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Kansas DOT's $200 Million Bond Sale Finances Road Work Program

DEC 4, 2012 5:37pm ET
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DALLAS – Thursday’s Kansas Department of Transportation competitive sale of $200 million of highway revenue bonds will fund the next year of projects in the department’s 10-year Transportation Works for Kansas program.

The comprehensive capital improvement plan approved by the Kansas Legislature in May 2010 authorizes KDOT to issue bonds totaling up to 18% of the annual revenues deposited into the highway fund.

KDOT originally planned to issue $1.5 billion of revenue bonds for the $6.4 billion highway portion of the effort, but the latest plans calls for more pay-as-you-go funding and $1.1 billion of new debt over the 10 years.

“We’ve seen project bids come in under what we had expected, and the department has also realized some operational savings,” said Kent Olson, director of fiscal and asset management at KDOT. 

Another $725 million of highway revenue bonds is expected to be issued over the next three fiscal years for capital projects in the transportation program, Olson said.

The bonds, as well as KDOT’s $1.54 billion of outstanding highway revenue bonds, are rated Aa1 with a negative outlook by Moody’s Investors Service, AA-plus with a stable outlook by Fitch Ratings, and AAA with a stable outlook by Standard & Poor’s.

Public Financial Management Inc. is financial advisor to KDOT. Bond counsel is Gilmore & Bell PC.

The T-WORKS improvement program focuses on maintaining the existing infrastructure of roads and bridges rather than new construction. The plan includes $4.2 billion of highway repairs and maintenance, and $1.8 billion for modernization and expansion.

The initial series of  bonds issued for the program was a $325 million tranche of taxable Build America Bonds issued in August 2010. The 2010 sale was the state’s first new-money issue for highway projects since 2004.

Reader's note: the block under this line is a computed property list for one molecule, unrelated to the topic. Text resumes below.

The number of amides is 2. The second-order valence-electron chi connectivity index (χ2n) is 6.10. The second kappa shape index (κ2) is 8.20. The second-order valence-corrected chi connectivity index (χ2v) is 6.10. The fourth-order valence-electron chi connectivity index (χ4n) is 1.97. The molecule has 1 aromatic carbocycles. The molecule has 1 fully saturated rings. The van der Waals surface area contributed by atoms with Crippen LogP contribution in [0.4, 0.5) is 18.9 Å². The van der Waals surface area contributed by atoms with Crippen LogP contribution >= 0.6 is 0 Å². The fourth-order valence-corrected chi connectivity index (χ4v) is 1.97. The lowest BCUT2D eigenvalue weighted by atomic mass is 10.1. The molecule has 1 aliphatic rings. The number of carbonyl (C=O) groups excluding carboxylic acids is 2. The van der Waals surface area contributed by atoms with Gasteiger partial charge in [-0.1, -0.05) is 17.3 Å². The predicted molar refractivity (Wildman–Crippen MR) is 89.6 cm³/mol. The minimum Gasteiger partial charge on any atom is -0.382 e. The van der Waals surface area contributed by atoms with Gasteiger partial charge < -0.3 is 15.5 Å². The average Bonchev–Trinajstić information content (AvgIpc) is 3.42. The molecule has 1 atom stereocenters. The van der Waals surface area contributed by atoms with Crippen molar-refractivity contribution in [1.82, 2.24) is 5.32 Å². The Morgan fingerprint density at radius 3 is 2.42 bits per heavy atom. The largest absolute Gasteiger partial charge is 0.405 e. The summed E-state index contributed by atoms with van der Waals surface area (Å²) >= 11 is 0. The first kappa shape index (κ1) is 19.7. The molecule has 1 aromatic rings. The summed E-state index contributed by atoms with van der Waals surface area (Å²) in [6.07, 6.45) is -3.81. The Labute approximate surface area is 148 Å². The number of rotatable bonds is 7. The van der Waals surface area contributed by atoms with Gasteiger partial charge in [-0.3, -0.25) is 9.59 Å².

Proceeds from the sale of $154 million of highway revenue bonds in September were earmarked for advance refunding of $174 million from $250 million of outstanding fixed-rate bonds issued in 2004.

A negotiated sale in August of  $151.4 million of highway revenue bonds refunded $150.9 million of KDOT’s unhedged variable-rate debt issued in 2008.

The refunding bonds were issued as variable-rate SIFMA index notes with maturities of Sept. 1 in 2013, 2014, and 2015.

KDOT has reduced its exposure to variable-rate debt by raising the fixed-rate debt portion of its portfolio to 74%  of outstanding obligations from 38% over the past two years.

However, Moody’s analysts said KDOT’s outstanding swap and variable-rate debt portfolio “still ranks among the largest, in proportion to total debt, among rated highway revenue bond issuers.”

Six interest-rate swap agreements remain on $631 million of KDOT revenue bonds, including $406 million of variable-rate bonds and $151 million of SIFMA Index bonds. 

The latest mark-to-market valuation of the swaps was negative $69 million. KDOT has posted collateral of $28.8 million with Goldman Sachs Bank USA.

The revenue streams supporting KDOT’s bonds include an 0.4% slice from a temporary 1% increase in the state sales tax that went into effect in 2010.

The overall rate will go to 5.7% in July from the current 6.3%, but KDOT will retain the permanent 0.4% increase,

The dedicated sales tax generated $313 million for the highway fund in fiscal 2012, or about 25% of the total state funding. Sales tax revenue is expected to provide 34% of the collections deposited into state highway fund in fiscal 2014.

State motor fuel taxes of 24 cents per gallon for gasoline and 26 cents for diesel currently generate 37% of highway fund revenues, but that support is expected to drop to 28% by fiscal 2015 due to declining sales.

The 2012 Legislature directed KDOT to determine the “long-term feasibility of relying on the motor fuel tax as the primary mechanism of funding the state’s highway maintenance and construction program.”

A report is due at the end of 2013.

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A recent phenomenon is the emergence of bonds with shorter call protection as funding alternatives for municipalities. However, the shorter call protection also dampens the potential upside for investors, which in turn reduces the price they are willing to pay.

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